News | June 16, 2021

Professional indemnity insurance for construction professionals- hard boiled?

The hardening of the professional indemnity market will not have escaped the notice of anyone in the construction industry recently renewing their cover or developers relying on it. 

Factors including some underwriters ceasing to provide or reducing their capacity; increased claims and perceived increased risks such as Grenfell/ cladding related claims, have led to the market shrinking and to significant premium increases. The premium increases are likely to be particularly difficult for smaller companies to absorb and against the background of Covid and a patchy recovery may contribute to affected businesses becoming unsustainable.

We are seeing :

  • Much more cover being written on an “aggregate” as opposed to “any one”  or ” each and every” claim basis.   
  • Increased deductibles/ excesses- the higher those are, the more those relying on the cover will want to  investigate if the insured is good for claims up to and including the deductible/excess amounts.
  • New restrictions and exclusions on cover, particularly in relation to fire safety and cladding.

So where does that leave those clients/employers and collateral warranty beneficiaries who rely on the insurance cover?  Dealing with the above points in turn 

  • Aggregate cover is far less attractive to those seeking to rely on it, as there is effectively only one insurance pot for all claims made in any one annual insurance period against the insured not just on the development in question but also any other developments in which the insured is engaged.
  • High excesses/deductibles mean that the insured bears a greater proportion of the risk and liability for claims. This may intensify financial scrutiny and questioning about the insured’s ability to meet that part of  any claim. Will such scrutiny adversely affect smaller companies disproportionately to larger ones?
  • Historically those seeking to satisfy themselves that adequate insurance cover is in place, have been satisfied with the production of brokers’ certificates and insureds have been very reluctant to disclose the underlying policy or its terms. Brokers certificates alone may no longer be adequate if they only confirm the amount and basis of cover. The scope of pre-contract enquiries is likely now to be more searching to tease out relevant exclusions and restrictions.

The question also arises  about the position of a party to a construction agreement/ appointment or collateral warranty who has agreed to maintain insurance at a level and on terms that are no longer obtainable. Alternatively, are not obtainable on “commercially reasonable rates and terms” (as is often expressly provided for in the relevant contract/appointment.). Some contracts go on to provide that the employer/client once notified of  a  problem obtaining cover in accordance with the contract,  may take out its own cover and charge it back to the party who should have maintained the cover. However, it is unclear how that works in practice, given that the risk being insured is still that of the original insured party.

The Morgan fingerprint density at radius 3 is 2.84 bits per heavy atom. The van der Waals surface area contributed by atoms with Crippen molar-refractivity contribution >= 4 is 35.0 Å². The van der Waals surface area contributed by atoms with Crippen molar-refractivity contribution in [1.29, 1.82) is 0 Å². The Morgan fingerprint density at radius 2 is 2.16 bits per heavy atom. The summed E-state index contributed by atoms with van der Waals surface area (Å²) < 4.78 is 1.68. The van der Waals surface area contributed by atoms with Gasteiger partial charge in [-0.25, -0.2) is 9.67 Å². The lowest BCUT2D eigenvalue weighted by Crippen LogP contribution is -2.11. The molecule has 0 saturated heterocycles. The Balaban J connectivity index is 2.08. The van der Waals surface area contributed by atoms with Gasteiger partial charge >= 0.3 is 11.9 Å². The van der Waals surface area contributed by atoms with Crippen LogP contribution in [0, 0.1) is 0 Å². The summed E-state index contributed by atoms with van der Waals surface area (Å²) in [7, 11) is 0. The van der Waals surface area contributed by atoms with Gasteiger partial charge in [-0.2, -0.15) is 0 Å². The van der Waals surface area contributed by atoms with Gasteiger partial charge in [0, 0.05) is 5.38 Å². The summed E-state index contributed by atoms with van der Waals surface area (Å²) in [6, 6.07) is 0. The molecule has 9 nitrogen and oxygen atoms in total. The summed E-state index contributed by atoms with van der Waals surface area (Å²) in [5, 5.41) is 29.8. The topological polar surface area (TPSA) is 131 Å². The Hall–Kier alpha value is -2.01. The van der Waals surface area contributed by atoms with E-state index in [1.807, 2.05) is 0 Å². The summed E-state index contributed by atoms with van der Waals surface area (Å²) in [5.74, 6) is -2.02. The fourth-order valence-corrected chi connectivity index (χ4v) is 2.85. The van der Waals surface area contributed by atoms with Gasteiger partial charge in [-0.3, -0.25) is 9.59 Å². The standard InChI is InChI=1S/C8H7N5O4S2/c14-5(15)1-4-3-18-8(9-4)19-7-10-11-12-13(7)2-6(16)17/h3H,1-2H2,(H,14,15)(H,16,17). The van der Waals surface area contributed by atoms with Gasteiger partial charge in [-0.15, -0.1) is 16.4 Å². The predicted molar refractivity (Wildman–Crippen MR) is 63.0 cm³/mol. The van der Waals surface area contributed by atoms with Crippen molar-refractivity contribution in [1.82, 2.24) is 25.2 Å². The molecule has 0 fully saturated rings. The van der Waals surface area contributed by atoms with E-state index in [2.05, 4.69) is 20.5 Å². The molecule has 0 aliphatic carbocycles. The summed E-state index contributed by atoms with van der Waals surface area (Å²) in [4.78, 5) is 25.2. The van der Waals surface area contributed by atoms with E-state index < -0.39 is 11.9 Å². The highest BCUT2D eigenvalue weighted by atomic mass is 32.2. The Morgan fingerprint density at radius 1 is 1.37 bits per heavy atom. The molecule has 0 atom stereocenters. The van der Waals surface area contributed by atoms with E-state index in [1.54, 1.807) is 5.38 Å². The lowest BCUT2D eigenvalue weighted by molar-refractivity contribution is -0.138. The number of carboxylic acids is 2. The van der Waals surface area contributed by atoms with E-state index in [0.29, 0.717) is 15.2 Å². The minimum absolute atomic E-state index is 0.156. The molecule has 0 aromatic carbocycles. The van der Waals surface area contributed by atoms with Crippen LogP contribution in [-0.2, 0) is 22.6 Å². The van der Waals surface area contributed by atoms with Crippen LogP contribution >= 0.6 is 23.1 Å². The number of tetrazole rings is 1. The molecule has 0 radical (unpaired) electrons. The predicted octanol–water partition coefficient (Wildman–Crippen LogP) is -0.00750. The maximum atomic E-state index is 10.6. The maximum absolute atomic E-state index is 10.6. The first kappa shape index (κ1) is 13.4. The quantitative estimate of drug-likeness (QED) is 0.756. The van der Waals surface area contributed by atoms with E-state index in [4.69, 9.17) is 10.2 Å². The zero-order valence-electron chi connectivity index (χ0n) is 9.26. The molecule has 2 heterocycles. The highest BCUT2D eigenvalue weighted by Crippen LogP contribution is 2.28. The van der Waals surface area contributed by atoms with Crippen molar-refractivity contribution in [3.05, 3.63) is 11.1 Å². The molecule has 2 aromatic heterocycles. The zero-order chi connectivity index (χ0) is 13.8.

From a legal perspective a failure to renew insurance on terms provided for in a contract will be a breach. But what is the loss suffered and therefore what damages can be claimed?

For developments already practically complete,  if  a design defect is subsequently found, it is only then that the loss caused by it will become apparent. If a claim is then made and the insurance cover is found lacking (in comparison with the cover that should have been maintained) the insured will, in principle, be liable for any uninsured damages. However, that is no consolation to a claimant if the party which should have been insured will not be indemnified by its insurers and is not good for the claim. The very purpose of the obligation to take out and maintain insurance is defeated,  because the security that it should have provided is weakened or at worse is illusory.

It is also appropriate to consider the position in relation to sales and lettings of buildings within the usual 12 year limitation period. Purchasers and tenants and those funding them expect to  receive a security package of insurance backed warranties from those involved in the design of a building and its services. If the significant designers cannot then obtain insurance on the original contractual terms will this affect the value and saleability of the property interest? If it does might  those designers  be liable for any such reduced valuation ?

It remains to be seen how the construction and property markets will respond to the issues mentioned above.

Key points

  • Indemnity insurance is getting more expensive and in some cases harder to obtain
  • This has an impact on collateral warranty cover as well as during the construction project itself
  • Don’t assume that something you agreed a few years ago can be obtained now